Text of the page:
Secretary of State Colin Powell will meet Tuesday with Mexican leaders who are eager for a post-election assessment of President Bush’s long dormant proposal to give legal status to millions of U.S.-based undocumented aliens.
Powell was flying to Mexico on Monday with five fellow Cabinet members for talks with President Vicente Fox and his senior aides. High-level talks are held each year to grapple with a series of cross-border issues.
Last January, in an apparent bid for the vote of Hispanics and U.S. business interests, Bush unveiled an ambitious migration proposal. Its key feature was to provide temporary legal status to many of the more than 8 million migrants who live in the United States without U.S. government approval. Migrants would have to provide proof of employment to qualify.
With the U.S. election over, the administration is freer to deal more openly on the migration issue with Mexico, the source of most illegal migrants.
U.S. policy called ‘absurd’
Mexico supports changing U.S. migration rules, objecting to the precarious situation that many Mexicans face despite their significant contributions to the U.S. economy. Last week, Mexican Interior Secretary Santiago Creel called U.S. migration policy “absurd.”
The administration has moved cautiously on migration changes, believing that strengthening cross-border security transcended all other border issues since the Sept. 11 terrorist attacks. U.S. officials say Mexico’s cooperation in enhancing security has been exemplary.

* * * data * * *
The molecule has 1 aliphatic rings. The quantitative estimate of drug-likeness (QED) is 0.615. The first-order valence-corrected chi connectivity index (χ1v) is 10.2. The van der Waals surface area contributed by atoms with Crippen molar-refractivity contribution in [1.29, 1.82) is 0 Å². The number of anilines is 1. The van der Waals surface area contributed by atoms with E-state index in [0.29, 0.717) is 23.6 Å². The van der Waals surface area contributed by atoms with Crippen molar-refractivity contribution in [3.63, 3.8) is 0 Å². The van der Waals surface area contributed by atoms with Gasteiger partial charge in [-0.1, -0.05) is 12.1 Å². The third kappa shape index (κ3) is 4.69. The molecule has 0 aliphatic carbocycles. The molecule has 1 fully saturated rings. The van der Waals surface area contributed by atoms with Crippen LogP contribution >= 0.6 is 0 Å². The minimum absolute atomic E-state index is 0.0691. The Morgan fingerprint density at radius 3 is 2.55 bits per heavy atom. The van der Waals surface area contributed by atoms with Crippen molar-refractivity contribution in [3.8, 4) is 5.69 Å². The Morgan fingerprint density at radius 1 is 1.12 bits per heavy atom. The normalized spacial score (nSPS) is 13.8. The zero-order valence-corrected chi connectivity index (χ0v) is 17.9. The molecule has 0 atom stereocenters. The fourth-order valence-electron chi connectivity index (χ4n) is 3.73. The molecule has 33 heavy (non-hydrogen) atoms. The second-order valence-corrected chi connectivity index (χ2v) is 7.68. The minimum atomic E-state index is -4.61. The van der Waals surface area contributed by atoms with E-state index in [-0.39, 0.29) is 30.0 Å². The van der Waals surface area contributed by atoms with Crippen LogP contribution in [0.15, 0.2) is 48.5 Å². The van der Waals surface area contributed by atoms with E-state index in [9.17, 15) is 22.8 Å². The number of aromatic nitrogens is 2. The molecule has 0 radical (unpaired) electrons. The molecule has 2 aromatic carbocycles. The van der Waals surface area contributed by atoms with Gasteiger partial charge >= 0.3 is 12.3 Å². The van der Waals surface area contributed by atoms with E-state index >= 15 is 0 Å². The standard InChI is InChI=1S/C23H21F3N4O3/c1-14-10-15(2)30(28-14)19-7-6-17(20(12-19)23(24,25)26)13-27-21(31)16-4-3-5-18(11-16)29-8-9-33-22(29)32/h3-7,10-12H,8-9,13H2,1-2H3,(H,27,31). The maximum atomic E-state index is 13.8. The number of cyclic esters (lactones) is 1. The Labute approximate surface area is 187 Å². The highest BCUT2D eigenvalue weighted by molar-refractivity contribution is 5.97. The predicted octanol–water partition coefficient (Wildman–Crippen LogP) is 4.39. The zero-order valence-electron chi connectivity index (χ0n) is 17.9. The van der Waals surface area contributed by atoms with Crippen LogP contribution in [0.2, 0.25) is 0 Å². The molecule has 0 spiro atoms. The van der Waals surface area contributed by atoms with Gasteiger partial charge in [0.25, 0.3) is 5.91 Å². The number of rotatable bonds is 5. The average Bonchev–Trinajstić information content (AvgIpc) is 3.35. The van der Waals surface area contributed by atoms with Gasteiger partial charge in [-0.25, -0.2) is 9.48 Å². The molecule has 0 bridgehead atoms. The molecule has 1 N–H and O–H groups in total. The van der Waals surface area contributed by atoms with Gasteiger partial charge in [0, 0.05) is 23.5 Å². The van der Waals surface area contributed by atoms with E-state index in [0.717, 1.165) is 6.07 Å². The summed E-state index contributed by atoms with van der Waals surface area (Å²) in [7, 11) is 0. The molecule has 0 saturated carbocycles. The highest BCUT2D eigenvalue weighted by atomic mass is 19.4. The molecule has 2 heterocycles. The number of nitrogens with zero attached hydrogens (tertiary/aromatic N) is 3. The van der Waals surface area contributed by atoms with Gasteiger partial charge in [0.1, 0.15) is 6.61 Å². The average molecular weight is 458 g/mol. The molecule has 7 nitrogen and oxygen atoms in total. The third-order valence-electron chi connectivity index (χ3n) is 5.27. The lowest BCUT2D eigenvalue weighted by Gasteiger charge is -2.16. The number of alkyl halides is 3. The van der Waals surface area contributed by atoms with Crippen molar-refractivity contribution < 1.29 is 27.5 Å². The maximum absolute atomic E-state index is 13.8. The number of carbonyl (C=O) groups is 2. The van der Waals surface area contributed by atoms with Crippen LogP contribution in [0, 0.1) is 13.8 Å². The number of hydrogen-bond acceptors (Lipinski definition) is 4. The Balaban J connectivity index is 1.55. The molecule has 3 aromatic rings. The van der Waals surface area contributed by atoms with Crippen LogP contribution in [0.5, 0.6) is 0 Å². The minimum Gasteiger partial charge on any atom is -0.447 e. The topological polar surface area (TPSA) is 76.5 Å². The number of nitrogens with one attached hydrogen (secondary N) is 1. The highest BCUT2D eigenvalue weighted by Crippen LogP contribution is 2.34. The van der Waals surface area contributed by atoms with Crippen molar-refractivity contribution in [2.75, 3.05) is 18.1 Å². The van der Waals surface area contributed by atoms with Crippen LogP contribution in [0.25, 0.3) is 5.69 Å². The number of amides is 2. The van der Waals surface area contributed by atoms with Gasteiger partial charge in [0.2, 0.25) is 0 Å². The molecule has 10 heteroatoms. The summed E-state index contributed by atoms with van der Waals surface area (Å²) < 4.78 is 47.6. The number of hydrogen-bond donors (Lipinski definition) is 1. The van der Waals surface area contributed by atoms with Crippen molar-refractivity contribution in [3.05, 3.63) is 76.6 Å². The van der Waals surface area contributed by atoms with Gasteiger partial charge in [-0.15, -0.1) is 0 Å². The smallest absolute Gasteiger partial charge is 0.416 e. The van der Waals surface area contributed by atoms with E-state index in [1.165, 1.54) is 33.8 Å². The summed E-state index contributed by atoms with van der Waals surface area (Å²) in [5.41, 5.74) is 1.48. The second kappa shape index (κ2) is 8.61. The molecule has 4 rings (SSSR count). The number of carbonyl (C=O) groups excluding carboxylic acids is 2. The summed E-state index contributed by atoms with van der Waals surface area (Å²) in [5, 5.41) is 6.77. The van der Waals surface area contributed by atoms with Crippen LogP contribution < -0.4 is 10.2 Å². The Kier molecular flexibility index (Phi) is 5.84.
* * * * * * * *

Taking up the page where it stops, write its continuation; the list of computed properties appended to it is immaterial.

In suggesting last January that the time for migration overhaul has arrived, Bush said the present system has “millions of hardworking men and women condemned to fear and insecurity in a massive undocumented economy.”
Bush and Fox first broached the subject less than a month after Bush took office in 2001. Fox said last week be believes 2005 may finally be the year when significant progress may be possible.
“Neither of our countries will be in elections next year,” Fox observed. But Creel warned against “raising expectations beyond what is politically viable and really possible.”
Arizona proposition may cloud prospects
The prospects for change may have suffered a setback last Tuesday when Arizona voters approved, 56 percent to 44 percent, Proposition 200, a state ballot initiative aimed at keeping illegal immigrants from voting and obtaining some government services.
Voters ignored appeals for a “no” vote from Sen. John McCain, R-Ariz., and Arizona’s Democratic Gov. Janet Napolitano. The vote could reinforce the view of many in Congress who believe granting legal status would reward people who broke the law by entering the country without permission.
Mexico’s Foreign Relations Department said the Arizona initiative would “foment racial discrimination and limit (migrants’) access to basic services like health and education.”
Powell is being accompanied to Mexico by Homeland Security Secretary Tom Ridge, Interior Secretary Gale Norton, Transportation Secretary Norman Mineta and Housing and Urban Development Secretary Alphonso Jackson.